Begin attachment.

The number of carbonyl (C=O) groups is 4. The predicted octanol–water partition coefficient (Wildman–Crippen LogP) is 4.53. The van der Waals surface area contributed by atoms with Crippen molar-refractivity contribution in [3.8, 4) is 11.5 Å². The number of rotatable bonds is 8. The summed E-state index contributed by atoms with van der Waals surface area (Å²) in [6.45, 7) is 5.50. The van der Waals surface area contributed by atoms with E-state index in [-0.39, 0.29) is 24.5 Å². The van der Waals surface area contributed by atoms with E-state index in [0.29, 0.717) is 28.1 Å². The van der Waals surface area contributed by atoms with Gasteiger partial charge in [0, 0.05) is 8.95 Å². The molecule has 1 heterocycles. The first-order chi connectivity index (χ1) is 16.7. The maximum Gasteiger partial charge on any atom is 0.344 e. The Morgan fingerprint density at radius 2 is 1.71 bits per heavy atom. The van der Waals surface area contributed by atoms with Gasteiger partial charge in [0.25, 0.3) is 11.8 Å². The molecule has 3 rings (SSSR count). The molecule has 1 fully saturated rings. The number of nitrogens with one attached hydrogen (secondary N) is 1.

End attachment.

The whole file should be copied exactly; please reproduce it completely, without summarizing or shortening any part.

The number of carbonyl (C=O) groups is 4. The predicted octanol–water partition coefficient (Wildman–Crippen LogP) is 4.53. The van der Waals surface area contributed by atoms with Crippen molar-refractivity contribution in [3.8, 4) is 11.5 Å². The number of rotatable bonds is 8. The summed E-state index contributed by atoms with van der Waals surface area (Å²) in [6.45, 7) is 5.50. The van der Waals surface area contributed by atoms with E-state index in [-0.39, 0.29) is 24.5 Å². The van der Waals surface area contributed by atoms with E-state index in [0.29, 0.717) is 28.1 Å². The van der Waals surface area contributed by atoms with Gasteiger partial charge in [0, 0.05) is 8.95 Å². The molecule has 1 heterocycles. The first-order chi connectivity index (χ1) is 16.7. The maximum Gasteiger partial charge on any atom is 0.344 e. The Morgan fingerprint density at radius 2 is 1.71 bits per heavy atom. The van der Waals surface area contributed by atoms with Gasteiger partial charge in [0.25, 0.3) is 11.8 Å². The molecule has 3 rings (SSSR count). The molecule has 1 fully saturated rings. The number of nitrogens with one attached hydrogen (secondary N) is 1.